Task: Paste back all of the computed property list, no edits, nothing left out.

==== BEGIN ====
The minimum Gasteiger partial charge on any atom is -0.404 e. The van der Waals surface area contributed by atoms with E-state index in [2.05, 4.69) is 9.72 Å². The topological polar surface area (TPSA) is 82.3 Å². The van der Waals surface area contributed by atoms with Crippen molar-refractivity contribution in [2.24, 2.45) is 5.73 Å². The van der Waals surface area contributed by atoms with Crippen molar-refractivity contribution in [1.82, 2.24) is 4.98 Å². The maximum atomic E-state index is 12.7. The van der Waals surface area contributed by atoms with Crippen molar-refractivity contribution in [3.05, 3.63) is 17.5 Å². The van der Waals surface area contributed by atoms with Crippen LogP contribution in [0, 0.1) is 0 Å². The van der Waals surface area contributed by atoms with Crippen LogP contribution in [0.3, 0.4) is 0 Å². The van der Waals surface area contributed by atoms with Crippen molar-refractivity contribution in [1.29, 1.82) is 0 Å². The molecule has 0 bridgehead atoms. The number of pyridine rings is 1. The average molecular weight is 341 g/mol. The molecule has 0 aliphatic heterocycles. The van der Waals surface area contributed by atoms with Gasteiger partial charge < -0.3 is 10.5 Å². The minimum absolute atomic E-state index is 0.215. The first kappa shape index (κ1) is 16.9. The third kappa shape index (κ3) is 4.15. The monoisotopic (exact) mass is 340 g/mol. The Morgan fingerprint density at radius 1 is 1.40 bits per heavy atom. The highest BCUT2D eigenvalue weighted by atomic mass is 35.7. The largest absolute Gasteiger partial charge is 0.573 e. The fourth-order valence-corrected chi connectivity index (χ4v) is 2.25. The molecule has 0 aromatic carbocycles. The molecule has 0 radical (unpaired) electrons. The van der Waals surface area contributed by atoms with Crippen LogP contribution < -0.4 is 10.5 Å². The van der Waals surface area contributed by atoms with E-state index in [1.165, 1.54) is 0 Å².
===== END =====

The minimum Gasteiger partial charge on any atom is -0.404 e. The van der Waals surface area contributed by atoms with E-state index in [2.05, 4.69) is 9.72 Å². The topological polar surface area (TPSA) is 82.3 Å². The van der Waals surface area contributed by atoms with Crippen molar-refractivity contribution in [2.24, 2.45) is 5.73 Å². The van der Waals surface area contributed by atoms with Crippen molar-refractivity contribution in [1.82, 2.24) is 4.98 Å². The maximum atomic E-state index is 12.7. The van der Waals surface area contributed by atoms with Crippen molar-refractivity contribution in [3.05, 3.63) is 17.5 Å². The van der Waals surface area contributed by atoms with Crippen LogP contribution in [0, 0.1) is 0 Å². The van der Waals surface area contributed by atoms with Crippen LogP contribution in [0.3, 0.4) is 0 Å². The van der Waals surface area contributed by atoms with Crippen molar-refractivity contribution in [1.29, 1.82) is 0 Å². The molecule has 0 bridgehead atoms. The number of pyridine rings is 1. The average molecular weight is 341 g/mol. The molecule has 0 aliphatic heterocycles. The van der Waals surface area contributed by atoms with Gasteiger partial charge < -0.3 is 10.5 Å². The minimum absolute atomic E-state index is 0.215. The first kappa shape index (κ1) is 16.9. The third kappa shape index (κ3) is 4.15. The monoisotopic (exact) mass is 340 g/mol. The Morgan fingerprint density at radius 1 is 1.40 bits per heavy atom. The highest BCUT2D eigenvalue weighted by atomic mass is 35.7. The largest absolute Gasteiger partial charge is 0.573 e. The fourth-order valence-corrected chi connectivity index (χ4v) is 2.25. The molecule has 0 aromatic carbocycles. The molecule has 0 radical (unpaired) electrons. The van der Waals surface area contributed by atoms with Crippen LogP contribution < -0.4 is 10.5 Å². The van der Waals surface area contributed by atoms with E-state index in [1.165, 1.54) is 0 Å².